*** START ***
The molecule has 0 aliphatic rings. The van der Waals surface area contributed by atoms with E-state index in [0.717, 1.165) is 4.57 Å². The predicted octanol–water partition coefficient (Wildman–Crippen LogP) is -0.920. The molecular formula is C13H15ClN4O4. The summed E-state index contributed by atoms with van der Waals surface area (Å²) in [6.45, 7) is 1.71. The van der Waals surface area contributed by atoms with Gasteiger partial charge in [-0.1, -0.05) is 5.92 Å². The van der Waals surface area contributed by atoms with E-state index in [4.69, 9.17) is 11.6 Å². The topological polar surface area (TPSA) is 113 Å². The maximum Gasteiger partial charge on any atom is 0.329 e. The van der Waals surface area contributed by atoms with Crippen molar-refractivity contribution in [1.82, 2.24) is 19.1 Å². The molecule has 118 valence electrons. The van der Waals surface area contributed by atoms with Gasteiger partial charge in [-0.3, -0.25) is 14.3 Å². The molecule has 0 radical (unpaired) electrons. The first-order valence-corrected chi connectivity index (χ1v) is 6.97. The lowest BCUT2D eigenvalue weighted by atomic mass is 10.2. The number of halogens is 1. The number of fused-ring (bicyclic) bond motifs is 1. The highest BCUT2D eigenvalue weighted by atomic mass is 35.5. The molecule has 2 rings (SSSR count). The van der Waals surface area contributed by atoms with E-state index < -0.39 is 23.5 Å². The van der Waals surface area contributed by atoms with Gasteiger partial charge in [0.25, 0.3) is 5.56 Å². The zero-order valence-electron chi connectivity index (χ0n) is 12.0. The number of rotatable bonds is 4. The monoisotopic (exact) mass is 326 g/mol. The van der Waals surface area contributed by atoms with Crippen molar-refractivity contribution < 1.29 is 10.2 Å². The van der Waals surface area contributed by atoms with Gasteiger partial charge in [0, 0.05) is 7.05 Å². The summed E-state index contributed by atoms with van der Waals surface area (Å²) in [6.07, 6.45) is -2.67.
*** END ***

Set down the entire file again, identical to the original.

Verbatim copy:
The molecule has 0 aliphatic rings. The van der Waals surface area contributed by atoms with E-state index in [0.717, 1.165) is 4.57 Å². The predicted octanol–water partition coefficient (Wildman–Crippen LogP) is -0.920. The molecular formula is C13H15ClN4O4. The summed E-state index contributed by atoms with van der Waals surface area (Å²) in [6.45, 7) is 1.71. The van der Waals surface area contributed by atoms with Gasteiger partial charge in [-0.1, -0.05) is 5.92 Å². The van der Waals surface area contributed by atoms with E-state index in [4.69, 9.17) is 11.6 Å². The topological polar surface area (TPSA) is 113 Å². The maximum Gasteiger partial charge on any atom is 0.329 e. The van der Waals surface area contributed by atoms with Crippen molar-refractivity contribution in [1.82, 2.24) is 19.1 Å². The molecule has 118 valence electrons. The van der Waals surface area contributed by atoms with Gasteiger partial charge in [-0.3, -0.25) is 14.3 Å². The molecule has 0 radical (unpaired) electrons. The first-order valence-corrected chi connectivity index (χ1v) is 6.97. The lowest BCUT2D eigenvalue weighted by atomic mass is 10.2. The number of halogens is 1. The number of fused-ring (bicyclic) bond motifs is 1. The highest BCUT2D eigenvalue weighted by atomic mass is 35.5. The molecule has 2 rings (SSSR count). The van der Waals surface area contributed by atoms with E-state index < -0.39 is 23.5 Å². The van der Waals surface area contributed by atoms with Gasteiger partial charge in [0.25, 0.3) is 5.56 Å². The zero-order valence-electron chi connectivity index (χ0n) is 12.0. The number of rotatable bonds is 4. The monoisotopic (exact) mass is 326 g/mol. The van der Waals surface area contributed by atoms with Crippen molar-refractivity contribution < 1.29 is 10.2 Å². The van der Waals surface area contributed by atoms with Gasteiger partial charge in [0, 0.05) is 7.05 Å². The summed E-state index contributed by atoms with van der Waals surface area (Å²) in [6.07, 6.45) is -2.67.